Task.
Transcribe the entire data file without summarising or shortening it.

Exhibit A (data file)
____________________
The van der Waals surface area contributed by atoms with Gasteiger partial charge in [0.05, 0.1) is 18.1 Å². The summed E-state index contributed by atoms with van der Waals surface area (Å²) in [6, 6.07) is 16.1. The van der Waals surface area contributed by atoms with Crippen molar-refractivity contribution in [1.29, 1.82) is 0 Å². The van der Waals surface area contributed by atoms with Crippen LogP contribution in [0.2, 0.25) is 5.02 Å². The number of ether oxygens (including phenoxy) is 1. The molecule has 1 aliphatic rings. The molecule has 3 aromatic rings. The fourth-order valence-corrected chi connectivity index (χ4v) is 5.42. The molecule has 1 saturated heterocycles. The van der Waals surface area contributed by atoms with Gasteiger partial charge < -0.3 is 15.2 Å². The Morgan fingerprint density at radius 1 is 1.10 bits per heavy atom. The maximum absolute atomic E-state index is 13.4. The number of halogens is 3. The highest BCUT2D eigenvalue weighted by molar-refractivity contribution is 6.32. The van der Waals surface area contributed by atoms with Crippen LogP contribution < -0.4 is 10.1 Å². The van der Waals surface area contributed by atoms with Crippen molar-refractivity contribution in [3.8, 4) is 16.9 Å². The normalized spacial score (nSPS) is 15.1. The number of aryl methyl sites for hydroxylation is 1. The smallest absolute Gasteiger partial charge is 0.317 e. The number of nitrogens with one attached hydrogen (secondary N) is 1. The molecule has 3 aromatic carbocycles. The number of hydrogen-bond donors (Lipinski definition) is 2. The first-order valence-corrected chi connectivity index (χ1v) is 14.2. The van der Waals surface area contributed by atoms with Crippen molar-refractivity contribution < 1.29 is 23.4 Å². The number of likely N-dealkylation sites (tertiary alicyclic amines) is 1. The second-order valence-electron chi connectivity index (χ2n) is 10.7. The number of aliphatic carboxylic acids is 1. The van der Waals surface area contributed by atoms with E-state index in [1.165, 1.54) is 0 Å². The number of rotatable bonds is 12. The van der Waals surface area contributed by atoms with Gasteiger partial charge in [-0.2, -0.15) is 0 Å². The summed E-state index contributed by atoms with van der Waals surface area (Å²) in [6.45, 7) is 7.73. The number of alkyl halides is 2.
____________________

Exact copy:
The van der Waals surface area contributed by atoms with Gasteiger partial charge in [0.05, 0.1) is 18.1 Å². The summed E-state index contributed by atoms with van der Waals surface area (Å²) in [6, 6.07) is 16.1. The van der Waals surface area contributed by atoms with Crippen molar-refractivity contribution in [1.29, 1.82) is 0 Å². The van der Waals surface area contributed by atoms with Crippen LogP contribution in [0.2, 0.25) is 5.02 Å². The number of ether oxygens (including phenoxy) is 1. The molecule has 1 aliphatic rings. The molecule has 3 aromatic rings. The fourth-order valence-corrected chi connectivity index (χ4v) is 5.42. The molecule has 1 saturated heterocycles. The van der Waals surface area contributed by atoms with Gasteiger partial charge < -0.3 is 15.2 Å². The Morgan fingerprint density at radius 1 is 1.10 bits per heavy atom. The maximum absolute atomic E-state index is 13.4. The number of halogens is 3. The highest BCUT2D eigenvalue weighted by molar-refractivity contribution is 6.32. The van der Waals surface area contributed by atoms with Crippen LogP contribution < -0.4 is 10.1 Å². The van der Waals surface area contributed by atoms with Crippen molar-refractivity contribution in [3.8, 4) is 16.9 Å². The normalized spacial score (nSPS) is 15.1. The number of aryl methyl sites for hydroxylation is 1. The smallest absolute Gasteiger partial charge is 0.317 e. The number of nitrogens with one attached hydrogen (secondary N) is 1. The molecule has 3 aromatic carbocycles. The number of hydrogen-bond donors (Lipinski definition) is 2. The first-order valence-corrected chi connectivity index (χ1v) is 14.2. The van der Waals surface area contributed by atoms with Crippen molar-refractivity contribution < 1.29 is 23.4 Å². The number of likely N-dealkylation sites (tertiary alicyclic amines) is 1. The second-order valence-electron chi connectivity index (χ2n) is 10.7. The number of aliphatic carboxylic acids is 1. The van der Waals surface area contributed by atoms with E-state index in [1.165, 1.54) is 0 Å². The number of rotatable bonds is 12. The van der Waals surface area contributed by atoms with Gasteiger partial charge in [-0.2, -0.15) is 0 Å². The summed E-state index contributed by atoms with van der Waals surface area (Å²) in [6.45, 7) is 7.73. The number of alkyl halides is 2.